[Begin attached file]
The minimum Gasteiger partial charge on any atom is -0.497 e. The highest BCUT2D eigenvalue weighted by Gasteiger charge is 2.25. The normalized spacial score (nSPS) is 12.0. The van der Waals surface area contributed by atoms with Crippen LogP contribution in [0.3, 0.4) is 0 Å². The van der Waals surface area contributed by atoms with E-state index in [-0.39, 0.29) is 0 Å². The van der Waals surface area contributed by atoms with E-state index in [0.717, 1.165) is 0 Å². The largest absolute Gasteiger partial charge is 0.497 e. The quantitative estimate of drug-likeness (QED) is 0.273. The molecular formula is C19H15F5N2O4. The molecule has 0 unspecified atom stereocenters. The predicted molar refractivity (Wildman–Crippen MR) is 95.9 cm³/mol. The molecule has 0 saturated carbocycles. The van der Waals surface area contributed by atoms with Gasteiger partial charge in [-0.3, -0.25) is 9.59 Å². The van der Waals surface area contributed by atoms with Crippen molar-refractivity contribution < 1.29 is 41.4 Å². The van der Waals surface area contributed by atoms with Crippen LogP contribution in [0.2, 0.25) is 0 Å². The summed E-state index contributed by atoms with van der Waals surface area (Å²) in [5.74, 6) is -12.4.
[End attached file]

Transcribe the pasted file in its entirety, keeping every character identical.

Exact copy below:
The minimum Gasteiger partial charge on any atom is -0.497 e. The highest BCUT2D eigenvalue weighted by Gasteiger charge is 2.25. The normalized spacial score (nSPS) is 12.0. The van der Waals surface area contributed by atoms with Crippen LogP contribution in [0.3, 0.4) is 0 Å². The van der Waals surface area contributed by atoms with E-state index in [-0.39, 0.29) is 0 Å². The van der Waals surface area contributed by atoms with E-state index in [0.717, 1.165) is 0 Å². The largest absolute Gasteiger partial charge is 0.497 e. The quantitative estimate of drug-likeness (QED) is 0.273. The molecular formula is C19H15F5N2O4. The molecule has 0 unspecified atom stereocenters. The predicted molar refractivity (Wildman–Crippen MR) is 95.9 cm³/mol. The molecule has 0 saturated carbocycles. The van der Waals surface area contributed by atoms with Gasteiger partial charge in [-0.3, -0.25) is 9.59 Å². The van der Waals surface area contributed by atoms with Crippen molar-refractivity contribution < 1.29 is 41.4 Å². The van der Waals surface area contributed by atoms with Crippen LogP contribution in [0.2, 0.25) is 0 Å². The summed E-state index contributed by atoms with van der Waals surface area (Å²) in [5.74, 6) is -12.4.